ARC Doctors Use Apple Watches to Improve the Patient Experience
July 25, 2019
Since the introduction of electronic health records (EHR), doctors have sought better ways to do “e-paperwork” as screens began encroaching on face-to-face interaction with patients. For some Austin Regional Clinic physicians, Apple Watches can automatically capture patient visit data to save time and improve the patient experience.
Managing data entry can take up to hours daily, leaving doctors less time to see patients. As Dr. Manish Naik, ARC chief medical information officer, told Healthcare IT News story, “Physicians are acting as the most highly trained data entry clerks in the world to complete many of their EHR workflows.”
To reduce this administrative work, ARC has been testing a new, innovative way to enter patient data into an EHR. More than 30 ARC physicians are using artificial intelligence-enhanced Apple Watches to capture patient notes after each exam and organizing the key data into the patient’s electronic file. Utilizing natural language processing, speech recognition and more, notes and orders are created that doctors review for accuracy before signing. The data then can be downloaded into appropriate locations within in each patient’s online “file” in ARC’s EHR system – greatly reducing data entry that is customary for each patient visit.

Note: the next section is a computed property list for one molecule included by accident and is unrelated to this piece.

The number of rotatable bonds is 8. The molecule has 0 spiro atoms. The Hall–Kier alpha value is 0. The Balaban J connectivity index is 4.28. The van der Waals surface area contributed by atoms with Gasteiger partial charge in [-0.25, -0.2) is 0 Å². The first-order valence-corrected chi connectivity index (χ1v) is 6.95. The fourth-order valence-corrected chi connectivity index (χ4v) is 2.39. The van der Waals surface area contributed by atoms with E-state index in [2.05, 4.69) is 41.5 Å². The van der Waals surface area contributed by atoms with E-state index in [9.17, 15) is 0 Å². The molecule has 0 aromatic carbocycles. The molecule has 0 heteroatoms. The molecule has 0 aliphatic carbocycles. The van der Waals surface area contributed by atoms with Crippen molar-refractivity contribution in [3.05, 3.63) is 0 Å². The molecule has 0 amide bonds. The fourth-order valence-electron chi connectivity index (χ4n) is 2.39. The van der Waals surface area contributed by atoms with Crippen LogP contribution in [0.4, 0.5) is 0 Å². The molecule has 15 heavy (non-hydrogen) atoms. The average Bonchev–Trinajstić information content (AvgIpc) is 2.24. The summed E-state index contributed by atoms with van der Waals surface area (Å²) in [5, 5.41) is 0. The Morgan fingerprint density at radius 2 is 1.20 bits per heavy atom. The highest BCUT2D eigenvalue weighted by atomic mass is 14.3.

So far, so good, reports Dr. Naik.
Dr. Naik told Health IT News, “Physicians have reported that they are able to see more patients throughout the day, focus more on their patients during clinic visits, and still leave the clinic earlier to spend more time with their families.”
More ARC physicians are signing up every week to try the customized watch. They range across various specialties, including general surgery, internal medicine, ob/gyn, orthopedics, pediatrics and rheumatology, as well as family medicine.
And they have seen meaningful improvements in clinical workflows and patient engagement, saving critical documentation time (1-2 hours per day) enabling enhanced patient care and reducing the documentation burden that often leads to burnout.
Read what Dr. Naik told Healthcare IT News about progress so far and what this means for doctors and patients.